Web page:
There were three reported decisions issued by the Alaska Supreme Court this week.
In Wooten v. Hindon, an insurer had defended the insured under a reservation of rights, and the insured had retained its own counsel. The plaintiff settled with the defendant’s insurer. When the plaintiff attempted to dismiss the case with prejudice, because of its settlement with the defendant’s insurer, the defendant objected, and argued that it (the defendant/insured) was the prevailing party and should be awarded attorney’s fees. The Alaska Supreme Court rejected this argument, unsurprisingly finding that payment by the insurer to the plaintiff in complete settlement of the plaintiff’s claims against the insured meant that the insured was not the prevailing party.
In Progressive Casualty Ins. Co. v. Skin, the Alaska Supreme Court considered whether an automobile insurance policy covered the son of an insured for liability arising out of an accident that happened when the son was operating an ATV. Applying well-recognized principles of insurance contract interpretation, the court held that the policy’s liability coverage covered only accidents involving automobiles and trucks, and excluded coverage for accidents involving ATVs. The court, however, also held that the son was entitled to coverage under the policy’s medical payments provisions, as that part of the policy did not clearly exclude coverage for accidents that occurred while operating an ATV. The court held that the language in the medical payments provision of the policy was inconsistent with the language of in the policy’s liability coverage provision, and that inconsistency should be construed in favor of coverage.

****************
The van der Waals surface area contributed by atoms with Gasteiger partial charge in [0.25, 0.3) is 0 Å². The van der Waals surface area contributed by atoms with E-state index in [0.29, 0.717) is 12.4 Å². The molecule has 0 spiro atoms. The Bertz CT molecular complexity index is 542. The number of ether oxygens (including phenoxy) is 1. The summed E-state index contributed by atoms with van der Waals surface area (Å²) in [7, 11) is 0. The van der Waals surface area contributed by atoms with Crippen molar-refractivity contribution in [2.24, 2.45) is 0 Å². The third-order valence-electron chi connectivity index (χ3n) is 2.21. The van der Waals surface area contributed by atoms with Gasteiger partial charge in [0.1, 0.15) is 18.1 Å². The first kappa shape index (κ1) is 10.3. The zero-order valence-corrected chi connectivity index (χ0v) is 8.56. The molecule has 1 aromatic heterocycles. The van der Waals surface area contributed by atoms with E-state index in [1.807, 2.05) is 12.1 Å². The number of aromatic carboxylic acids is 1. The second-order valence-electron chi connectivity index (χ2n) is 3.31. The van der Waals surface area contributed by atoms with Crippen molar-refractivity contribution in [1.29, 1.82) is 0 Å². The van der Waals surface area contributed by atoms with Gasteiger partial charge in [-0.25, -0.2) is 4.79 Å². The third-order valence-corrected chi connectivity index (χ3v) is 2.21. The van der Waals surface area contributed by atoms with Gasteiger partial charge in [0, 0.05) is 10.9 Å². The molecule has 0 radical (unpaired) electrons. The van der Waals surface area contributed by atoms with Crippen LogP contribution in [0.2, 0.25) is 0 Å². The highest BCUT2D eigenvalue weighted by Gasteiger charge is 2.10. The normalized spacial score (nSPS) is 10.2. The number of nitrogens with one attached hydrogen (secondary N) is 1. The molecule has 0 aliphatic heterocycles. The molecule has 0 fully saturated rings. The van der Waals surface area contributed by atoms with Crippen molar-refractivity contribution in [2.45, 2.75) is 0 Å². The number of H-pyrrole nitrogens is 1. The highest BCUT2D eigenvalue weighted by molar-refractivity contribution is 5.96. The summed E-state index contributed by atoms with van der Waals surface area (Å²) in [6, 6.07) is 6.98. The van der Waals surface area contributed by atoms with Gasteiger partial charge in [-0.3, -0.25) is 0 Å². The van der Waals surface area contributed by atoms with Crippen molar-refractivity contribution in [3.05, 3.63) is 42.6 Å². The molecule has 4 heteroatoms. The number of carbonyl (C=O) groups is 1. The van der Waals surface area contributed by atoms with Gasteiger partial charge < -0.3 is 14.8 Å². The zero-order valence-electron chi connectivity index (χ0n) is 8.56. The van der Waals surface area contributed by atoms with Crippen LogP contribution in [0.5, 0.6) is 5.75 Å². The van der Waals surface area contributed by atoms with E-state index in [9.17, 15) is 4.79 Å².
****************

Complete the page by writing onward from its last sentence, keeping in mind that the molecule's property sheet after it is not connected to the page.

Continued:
Finally, in Brotherton v. State, Dept. of Revenue, CSSD, the Alaska Supreme Court considered the proper amount of child support to award in a child custody case.